The Chicago area is enjoying a partly sunny and warm afternoon while showers and thunderstorms rumble across areas northwest of the city from central Iowa into southern Wisconsin and south of the city from south of Springfield east into Indiana.
The storms in southern Wisconsin have produced small hail in the Beloit and Williams Bay areas while hail up to golf-ball size has battered portions of eastern Iowa.
The southern storms have also produced large hail south of Springfield and a tornado on the ground has been reported near Hillsboro in Montgomery County.
The Chicago area along with much of the surrounding Midwest is included in a slight risk area for severe thunderstorms. Thunderstorms are expected to develop into the area later this evening bringing the possibility of hail, gusty winds and heavy rainfall.
The WGN Weather Center will continue to monitor these storms and bring you the latest information as the situation develops. At this time no severe weather watches or warning are in effect for the Chicago metro area.
The strongest thunderstorms remain south of the immediate Chicago area late this evening.
A wind gust of 66 MPH was recorded at 9:55PM in Champaign, Illinois. The top wind gusts locally have been under 30mph since 9PM.
Temperatures soared into the middle 70s, falling just three degrees shy of the day’s record high of 79 on a warm and very windy Easter Sunday in Chicagoland. Not only was Sunday’s 76-degree high here warmer than the 69 recorded last July 4, but the day featured more impressive meteorological fireworks. Roaring south winds gusted to around 50 mph, setting the stage for an impressive round of late afternoon thunderstorms that brought heavy downpours and hail to the region. Most of the hail targeted the south suburbs where penny-size hail pelted areas near Tinley Park and Worth, and half-inch stones fell in Homer Glen.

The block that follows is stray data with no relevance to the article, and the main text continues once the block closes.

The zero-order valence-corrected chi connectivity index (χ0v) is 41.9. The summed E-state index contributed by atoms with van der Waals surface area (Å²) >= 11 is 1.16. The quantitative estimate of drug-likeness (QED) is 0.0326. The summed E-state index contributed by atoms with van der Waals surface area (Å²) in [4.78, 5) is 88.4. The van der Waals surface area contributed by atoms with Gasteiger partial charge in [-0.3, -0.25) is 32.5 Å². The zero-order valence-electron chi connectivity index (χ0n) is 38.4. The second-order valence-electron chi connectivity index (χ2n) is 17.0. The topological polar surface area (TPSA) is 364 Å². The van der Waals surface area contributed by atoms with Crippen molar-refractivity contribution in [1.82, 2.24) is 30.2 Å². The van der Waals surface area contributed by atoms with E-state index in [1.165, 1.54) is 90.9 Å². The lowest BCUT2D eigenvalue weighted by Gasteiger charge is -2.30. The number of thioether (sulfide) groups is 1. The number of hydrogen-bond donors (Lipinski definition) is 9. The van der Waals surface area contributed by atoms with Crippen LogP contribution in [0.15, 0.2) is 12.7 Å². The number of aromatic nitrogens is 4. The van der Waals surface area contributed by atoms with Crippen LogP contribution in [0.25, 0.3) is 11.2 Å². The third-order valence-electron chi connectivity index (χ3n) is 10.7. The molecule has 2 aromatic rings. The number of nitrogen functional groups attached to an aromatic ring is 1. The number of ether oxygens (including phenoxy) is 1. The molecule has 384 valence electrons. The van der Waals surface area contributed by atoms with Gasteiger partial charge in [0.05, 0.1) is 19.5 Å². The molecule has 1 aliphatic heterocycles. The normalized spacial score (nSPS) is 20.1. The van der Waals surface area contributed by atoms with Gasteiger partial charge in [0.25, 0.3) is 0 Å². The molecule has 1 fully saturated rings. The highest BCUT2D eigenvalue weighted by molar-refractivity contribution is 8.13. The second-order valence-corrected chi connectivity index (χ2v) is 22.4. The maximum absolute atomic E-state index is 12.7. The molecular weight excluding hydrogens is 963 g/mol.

Storms may precede cooling
More showers and thunderstorms are expected to erupt across the area Monday night and Tuesday as a major storm system traverses the Midwest. Some of the storms could be severe as the previously quiet 2010 severe weather season quickly revs into high gear. Cold air will sweep into the area on strong north winds in the wake of the storm Thursday, sending the mercury plunging about 40 degrees from Tuesday’s expected highs near 80.
The Chicago area remains on the northern fringe of rather large complex of showers and thunderstorms. The local activity has been rather tame compared to the damaging thunderstorms that have raked across western Illinois and Missouri.
Most of the Chicagoland storms are expected to remain below severe limits with brief heavy downpours, small hail (pea sized or 0.25″) and lightning. Due to rain cooled air and the loss of daytime heating, the main severe threat for the rest of the night will be south of Chicago, in downstate Illinois.
Below: The Storm Prediction Center’s severe weather outlook for the rest of the night indicating that the highest threat for severe weather will be south of Chicago.
You just told us that we just experienced our earliest back-to-back 80s on March 31-April 1. But what about late March of 1986, when we reached a ridiculous 88-degree high on March 29?
– Brian Beecher
The mercury did soar to an unseasonably warm 88 on March 29, 1986, but officially the highs recorded at O’Hare Airport both the day before and the day after came in just shy of the 80-degree mark at 79. Actually some portions of the metropolitan area did log three straight 80s during that early season warm spell including Midway Airport with mid-summer-level highs of 86, 83 and 85 on March 29-31.
The 88-degree maximum still stands as Chicago’s all-time highest March and early season temperature unsurpassed until April 9-10 when back-to-back highs of 90 occurred in 1930.